4.2 Neukirchen-Vluyn (Niederberg mine)
On the premises of the Niederberg mine in the city of Neukirchen-Vluyn, 27 hydrofracturing tests were carried out at a depth of 630 m in three boreholes from which two were horizontal and one vertical. The horizontal wells were drilled with azimuths of 120 and 97∘ N in both sandstones and slates, whereas the vertical borehole penetrated mainly sandstones.
4.3 Dinslaken (Lohberg mine)
On the premises of the Lohberg coal mine in the vicinity of the city of Dinslaken, 84 hydrofracturing tests were performed in 10 boreholes. Four test locations were located on the fifth level (i.e. at a depth of 1315 m), near shaft II, with a maximum horizontal distance between test locations of around 2500 m. All test locations except one were located south of the Bruckhauser fault. Drilled boreholes had a length between approximately 33 and 60 m and penetrated either compact sandstone or claystone series with interlayering coal series. The horizontal boreholes were drilled in both NE and E directions. All boreholes were drilled in Upper Bochum formations within the Westphalian A stage of the Carboniferous period.
4.4 Recklinghausen (General Blumenthal mine)
In three boreholes in the General Blumenthal coal mine in the vicinity of the city of Recklinghausen, 34 hydrofracturing tests were carried out. The drilling operations took place on the ninth level of the coal mine at depth of 975 m directly below the Dickebank coal seam. The horizontal boreholes were drilled along both NW and NNE directions. All boreholes, each 40 m length, were drilled in the sandstone series of the Upper Bochum formations of the Westphalian A stage of the Carboniferous period.
4.5 Bergkamen (Haus Aden mine)
Seventy-six hydrofracturing tests were performed at two depths levels, i.e. 750 and 998 m in 10 boreholes within the Haus Aden coal mine in the vicinity of the city of Bergkamen. The boreholes drilled at 750 m depth, two of which were vertical and two horizontal, had a length of 38 to 42 m and penetrated mainly compact medium-to-fine grained sandstones, claystones, and few coal seams. The horizontal boreholes at those depths were drilled in the NE directions. At a depth level of 998 m, six boreholes (two of which were horizontal and drilled in the NE direction) with lengths ranging between 40 and 76 m were drilled. Tests at depth of 998 m were carried out in the Middle Bochum formations, whereas tests at depth of 750 m were carried out within the Upper Bochum formations. The formations penetrated by the boreholes in the Haus Aden mine belong to the Westphalian A stage of the Carboniferous period.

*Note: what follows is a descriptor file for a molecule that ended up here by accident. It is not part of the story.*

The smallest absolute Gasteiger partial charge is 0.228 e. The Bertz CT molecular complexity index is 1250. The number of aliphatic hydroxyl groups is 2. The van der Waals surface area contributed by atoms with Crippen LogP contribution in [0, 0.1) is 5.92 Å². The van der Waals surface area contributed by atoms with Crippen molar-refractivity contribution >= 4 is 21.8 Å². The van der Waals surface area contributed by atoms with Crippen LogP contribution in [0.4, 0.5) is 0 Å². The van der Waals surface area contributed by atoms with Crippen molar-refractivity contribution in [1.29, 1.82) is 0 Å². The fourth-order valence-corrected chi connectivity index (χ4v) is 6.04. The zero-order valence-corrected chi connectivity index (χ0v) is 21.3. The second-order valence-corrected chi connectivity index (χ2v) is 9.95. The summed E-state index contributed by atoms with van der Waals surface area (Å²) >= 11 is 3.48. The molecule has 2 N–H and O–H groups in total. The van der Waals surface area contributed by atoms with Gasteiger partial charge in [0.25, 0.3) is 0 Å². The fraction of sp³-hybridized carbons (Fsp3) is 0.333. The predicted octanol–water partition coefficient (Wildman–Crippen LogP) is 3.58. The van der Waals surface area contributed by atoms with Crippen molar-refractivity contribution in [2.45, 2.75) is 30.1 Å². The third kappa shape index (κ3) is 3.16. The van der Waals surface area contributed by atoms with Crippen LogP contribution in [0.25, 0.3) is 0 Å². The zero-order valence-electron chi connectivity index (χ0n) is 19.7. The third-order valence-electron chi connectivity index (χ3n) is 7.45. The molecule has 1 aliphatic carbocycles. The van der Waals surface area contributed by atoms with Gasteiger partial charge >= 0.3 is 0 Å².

4.6 Hamm (Westphalia mine)
In the Westphalia coal mine in the vicinity of the city of Hamm (Westph.), 149 hydrofracturing tests were carried out in 13 boreholes at two depths levels, i.e. 1030 and 1250 m, where the maximum horizontal distance between tests amounted to approximately 2100 m. At depth of 1300 m, four boreholes, two of which were horizontal (drilled in both NE and NW directions), with a length between 40 and 50 m were drilled. The penetrated formations included mainly compact or fractured sandstone and, occasionally, coal layers. At depth of 1250 m, nine boreholes with lengths between 39 and 43 m were drilled into compact sandstone layers and some coal layers. All tests were carried out in the Middle Bochum formations of the Westphalian A stage of the Carboniferous period.
4.7 Münster area (Hoetmar and Drensteinfurt)